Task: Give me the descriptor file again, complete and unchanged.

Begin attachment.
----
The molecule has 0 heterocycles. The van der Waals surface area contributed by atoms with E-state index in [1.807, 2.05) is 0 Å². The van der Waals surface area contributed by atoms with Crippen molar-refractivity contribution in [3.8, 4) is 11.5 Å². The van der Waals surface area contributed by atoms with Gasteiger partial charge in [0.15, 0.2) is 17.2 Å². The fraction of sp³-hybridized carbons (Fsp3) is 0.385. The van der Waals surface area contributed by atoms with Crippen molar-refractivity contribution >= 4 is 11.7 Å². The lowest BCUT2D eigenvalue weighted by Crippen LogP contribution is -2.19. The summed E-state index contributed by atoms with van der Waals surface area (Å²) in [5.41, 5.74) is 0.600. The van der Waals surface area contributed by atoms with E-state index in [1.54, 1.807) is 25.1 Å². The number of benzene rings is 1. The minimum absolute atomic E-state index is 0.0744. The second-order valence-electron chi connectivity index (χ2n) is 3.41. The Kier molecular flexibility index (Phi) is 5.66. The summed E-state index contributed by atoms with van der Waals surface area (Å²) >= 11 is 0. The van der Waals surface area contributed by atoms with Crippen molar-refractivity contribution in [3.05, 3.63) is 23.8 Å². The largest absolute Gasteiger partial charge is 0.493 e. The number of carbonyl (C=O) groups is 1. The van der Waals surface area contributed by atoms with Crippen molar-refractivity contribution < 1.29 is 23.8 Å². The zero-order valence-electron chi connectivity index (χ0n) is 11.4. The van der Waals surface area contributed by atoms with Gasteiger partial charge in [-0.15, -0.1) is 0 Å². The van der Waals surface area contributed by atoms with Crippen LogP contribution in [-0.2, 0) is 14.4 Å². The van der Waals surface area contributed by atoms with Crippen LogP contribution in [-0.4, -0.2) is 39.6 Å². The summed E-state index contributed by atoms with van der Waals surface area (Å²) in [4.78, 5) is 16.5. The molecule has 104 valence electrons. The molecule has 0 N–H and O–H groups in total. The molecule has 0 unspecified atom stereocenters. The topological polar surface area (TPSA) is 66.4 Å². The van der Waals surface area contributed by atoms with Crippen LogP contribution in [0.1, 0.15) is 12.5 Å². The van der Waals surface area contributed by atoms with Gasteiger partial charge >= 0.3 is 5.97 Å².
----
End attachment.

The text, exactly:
The molecule has 0 heterocycles. The van der Waals surface area contributed by atoms with E-state index in [1.807, 2.05) is 0 Å². The van der Waals surface area contributed by atoms with Crippen molar-refractivity contribution in [3.8, 4) is 11.5 Å². The van der Waals surface area contributed by atoms with Gasteiger partial charge in [0.15, 0.2) is 17.2 Å². The fraction of sp³-hybridized carbons (Fsp3) is 0.385. The van der Waals surface area contributed by atoms with Crippen molar-refractivity contribution >= 4 is 11.7 Å². The lowest BCUT2D eigenvalue weighted by Crippen LogP contribution is -2.19. The summed E-state index contributed by atoms with van der Waals surface area (Å²) in [5.41, 5.74) is 0.600. The van der Waals surface area contributed by atoms with E-state index in [1.54, 1.807) is 25.1 Å². The number of benzene rings is 1. The minimum absolute atomic E-state index is 0.0744. The second-order valence-electron chi connectivity index (χ2n) is 3.41. The Kier molecular flexibility index (Phi) is 5.66. The summed E-state index contributed by atoms with van der Waals surface area (Å²) >= 11 is 0. The van der Waals surface area contributed by atoms with Crippen molar-refractivity contribution in [3.05, 3.63) is 23.8 Å². The largest absolute Gasteiger partial charge is 0.493 e. The number of carbonyl (C=O) groups is 1. The van der Waals surface area contributed by atoms with Crippen molar-refractivity contribution < 1.29 is 23.8 Å². The zero-order valence-electron chi connectivity index (χ0n) is 11.4. The van der Waals surface area contributed by atoms with Gasteiger partial charge in [-0.15, -0.1) is 0 Å². The van der Waals surface area contributed by atoms with Crippen LogP contribution in [-0.2, 0) is 14.4 Å². The van der Waals surface area contributed by atoms with Crippen LogP contribution in [-0.4, -0.2) is 39.6 Å². The summed E-state index contributed by atoms with van der Waals surface area (Å²) in [4.78, 5) is 16.5. The molecule has 104 valence electrons. The molecule has 0 N–H and O–H groups in total. The molecule has 0 unspecified atom stereocenters. The topological polar surface area (TPSA) is 66.4 Å². The van der Waals surface area contributed by atoms with Crippen LogP contribution in [0.1, 0.15) is 12.5 Å². The van der Waals surface area contributed by atoms with Gasteiger partial charge >= 0.3 is 5.97 Å².